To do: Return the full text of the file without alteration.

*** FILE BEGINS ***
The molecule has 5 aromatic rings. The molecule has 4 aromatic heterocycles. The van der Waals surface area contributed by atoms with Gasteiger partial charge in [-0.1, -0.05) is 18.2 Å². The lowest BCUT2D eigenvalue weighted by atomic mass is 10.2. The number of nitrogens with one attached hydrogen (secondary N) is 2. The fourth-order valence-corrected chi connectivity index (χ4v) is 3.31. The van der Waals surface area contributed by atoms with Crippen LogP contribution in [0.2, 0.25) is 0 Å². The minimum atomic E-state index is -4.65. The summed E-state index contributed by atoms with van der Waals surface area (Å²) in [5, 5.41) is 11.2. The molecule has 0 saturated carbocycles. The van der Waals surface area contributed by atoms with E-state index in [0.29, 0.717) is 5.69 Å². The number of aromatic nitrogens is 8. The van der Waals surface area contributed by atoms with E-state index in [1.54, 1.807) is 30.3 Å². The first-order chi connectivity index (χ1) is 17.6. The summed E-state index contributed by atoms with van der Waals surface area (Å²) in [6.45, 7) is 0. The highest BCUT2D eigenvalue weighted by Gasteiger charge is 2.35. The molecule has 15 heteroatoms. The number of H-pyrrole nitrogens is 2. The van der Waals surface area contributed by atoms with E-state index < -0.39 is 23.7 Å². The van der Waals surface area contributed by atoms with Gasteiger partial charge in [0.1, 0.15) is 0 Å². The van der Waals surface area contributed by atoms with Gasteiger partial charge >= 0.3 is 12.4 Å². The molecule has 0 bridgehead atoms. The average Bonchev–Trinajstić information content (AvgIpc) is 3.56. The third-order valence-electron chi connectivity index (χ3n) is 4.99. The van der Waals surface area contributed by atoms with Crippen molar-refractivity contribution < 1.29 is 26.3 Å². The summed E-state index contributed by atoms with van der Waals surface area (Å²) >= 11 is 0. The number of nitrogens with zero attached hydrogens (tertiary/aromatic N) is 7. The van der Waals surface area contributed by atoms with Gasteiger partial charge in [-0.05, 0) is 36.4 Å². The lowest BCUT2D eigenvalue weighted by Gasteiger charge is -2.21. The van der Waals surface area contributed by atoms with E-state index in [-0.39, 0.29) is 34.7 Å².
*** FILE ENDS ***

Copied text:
The molecule has 5 aromatic rings. The molecule has 4 aromatic heterocycles. The van der Waals surface area contributed by atoms with Gasteiger partial charge in [-0.1, -0.05) is 18.2 Å². The lowest BCUT2D eigenvalue weighted by atomic mass is 10.2. The number of nitrogens with one attached hydrogen (secondary N) is 2. The fourth-order valence-corrected chi connectivity index (χ4v) is 3.31. The van der Waals surface area contributed by atoms with Crippen LogP contribution in [0.2, 0.25) is 0 Å². The minimum atomic E-state index is -4.65. The summed E-state index contributed by atoms with van der Waals surface area (Å²) in [5, 5.41) is 11.2. The molecule has 0 saturated carbocycles. The van der Waals surface area contributed by atoms with E-state index in [0.29, 0.717) is 5.69 Å². The number of aromatic nitrogens is 8. The van der Waals surface area contributed by atoms with E-state index in [1.54, 1.807) is 30.3 Å². The first-order chi connectivity index (χ1) is 17.6. The summed E-state index contributed by atoms with van der Waals surface area (Å²) in [6.45, 7) is 0. The highest BCUT2D eigenvalue weighted by Gasteiger charge is 2.35. The molecule has 15 heteroatoms. The number of H-pyrrole nitrogens is 2. The van der Waals surface area contributed by atoms with E-state index < -0.39 is 23.7 Å². The van der Waals surface area contributed by atoms with Gasteiger partial charge in [0.1, 0.15) is 0 Å². The van der Waals surface area contributed by atoms with Gasteiger partial charge >= 0.3 is 12.4 Å². The molecule has 0 bridgehead atoms. The average Bonchev–Trinajstić information content (AvgIpc) is 3.56. The third-order valence-electron chi connectivity index (χ3n) is 4.99. The van der Waals surface area contributed by atoms with Crippen molar-refractivity contribution < 1.29 is 26.3 Å². The summed E-state index contributed by atoms with van der Waals surface area (Å²) >= 11 is 0. The number of nitrogens with zero attached hydrogens (tertiary/aromatic N) is 7. The van der Waals surface area contributed by atoms with Gasteiger partial charge in [-0.05, 0) is 36.4 Å². The lowest BCUT2D eigenvalue weighted by Gasteiger charge is -2.21. The van der Waals surface area contributed by atoms with E-state index in [-0.39, 0.29) is 34.7 Å².